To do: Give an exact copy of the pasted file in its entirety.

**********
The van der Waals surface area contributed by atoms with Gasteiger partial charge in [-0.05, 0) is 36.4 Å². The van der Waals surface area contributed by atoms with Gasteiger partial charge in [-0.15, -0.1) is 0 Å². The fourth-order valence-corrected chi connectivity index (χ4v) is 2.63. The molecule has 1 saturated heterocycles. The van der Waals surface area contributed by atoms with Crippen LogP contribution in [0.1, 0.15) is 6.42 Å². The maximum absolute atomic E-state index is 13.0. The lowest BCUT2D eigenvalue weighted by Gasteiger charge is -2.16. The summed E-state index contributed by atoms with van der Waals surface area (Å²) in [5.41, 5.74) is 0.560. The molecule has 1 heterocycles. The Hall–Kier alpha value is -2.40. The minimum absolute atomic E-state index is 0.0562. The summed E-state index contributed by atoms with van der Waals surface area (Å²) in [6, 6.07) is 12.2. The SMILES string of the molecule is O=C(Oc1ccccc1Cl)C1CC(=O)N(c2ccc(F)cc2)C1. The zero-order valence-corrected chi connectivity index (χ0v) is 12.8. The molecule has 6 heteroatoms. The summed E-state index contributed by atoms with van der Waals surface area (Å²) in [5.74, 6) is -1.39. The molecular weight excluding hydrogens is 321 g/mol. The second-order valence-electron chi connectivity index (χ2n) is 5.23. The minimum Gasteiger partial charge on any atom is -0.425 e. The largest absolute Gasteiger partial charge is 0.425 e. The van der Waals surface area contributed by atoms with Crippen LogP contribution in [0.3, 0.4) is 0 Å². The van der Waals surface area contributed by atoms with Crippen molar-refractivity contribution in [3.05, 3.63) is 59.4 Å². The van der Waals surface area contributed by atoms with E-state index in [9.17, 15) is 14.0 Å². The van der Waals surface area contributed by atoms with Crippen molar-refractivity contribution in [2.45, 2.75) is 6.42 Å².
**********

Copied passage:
The van der Waals surface area contributed by atoms with Gasteiger partial charge in [-0.05, 0) is 36.4 Å². The van der Waals surface area contributed by atoms with Gasteiger partial charge in [-0.15, -0.1) is 0 Å². The fourth-order valence-corrected chi connectivity index (χ4v) is 2.63. The molecule has 1 saturated heterocycles. The van der Waals surface area contributed by atoms with Crippen LogP contribution in [0.1, 0.15) is 6.42 Å². The maximum absolute atomic E-state index is 13.0. The lowest BCUT2D eigenvalue weighted by Gasteiger charge is -2.16. The summed E-state index contributed by atoms with van der Waals surface area (Å²) in [5.41, 5.74) is 0.560. The molecule has 1 heterocycles. The Hall–Kier alpha value is -2.40. The minimum absolute atomic E-state index is 0.0562. The summed E-state index contributed by atoms with van der Waals surface area (Å²) in [6, 6.07) is 12.2. The SMILES string of the molecule is O=C(Oc1ccccc1Cl)C1CC(=O)N(c2ccc(F)cc2)C1. The zero-order valence-corrected chi connectivity index (χ0v) is 12.8. The molecule has 6 heteroatoms. The summed E-state index contributed by atoms with van der Waals surface area (Å²) in [5.74, 6) is -1.39. The molecular weight excluding hydrogens is 321 g/mol. The second-order valence-electron chi connectivity index (χ2n) is 5.23. The minimum Gasteiger partial charge on any atom is -0.425 e. The largest absolute Gasteiger partial charge is 0.425 e. The van der Waals surface area contributed by atoms with Crippen LogP contribution in [0.3, 0.4) is 0 Å². The van der Waals surface area contributed by atoms with Crippen molar-refractivity contribution in [3.05, 3.63) is 59.4 Å². The van der Waals surface area contributed by atoms with E-state index in [9.17, 15) is 14.0 Å². The van der Waals surface area contributed by atoms with Crippen molar-refractivity contribution in [2.45, 2.75) is 6.42 Å².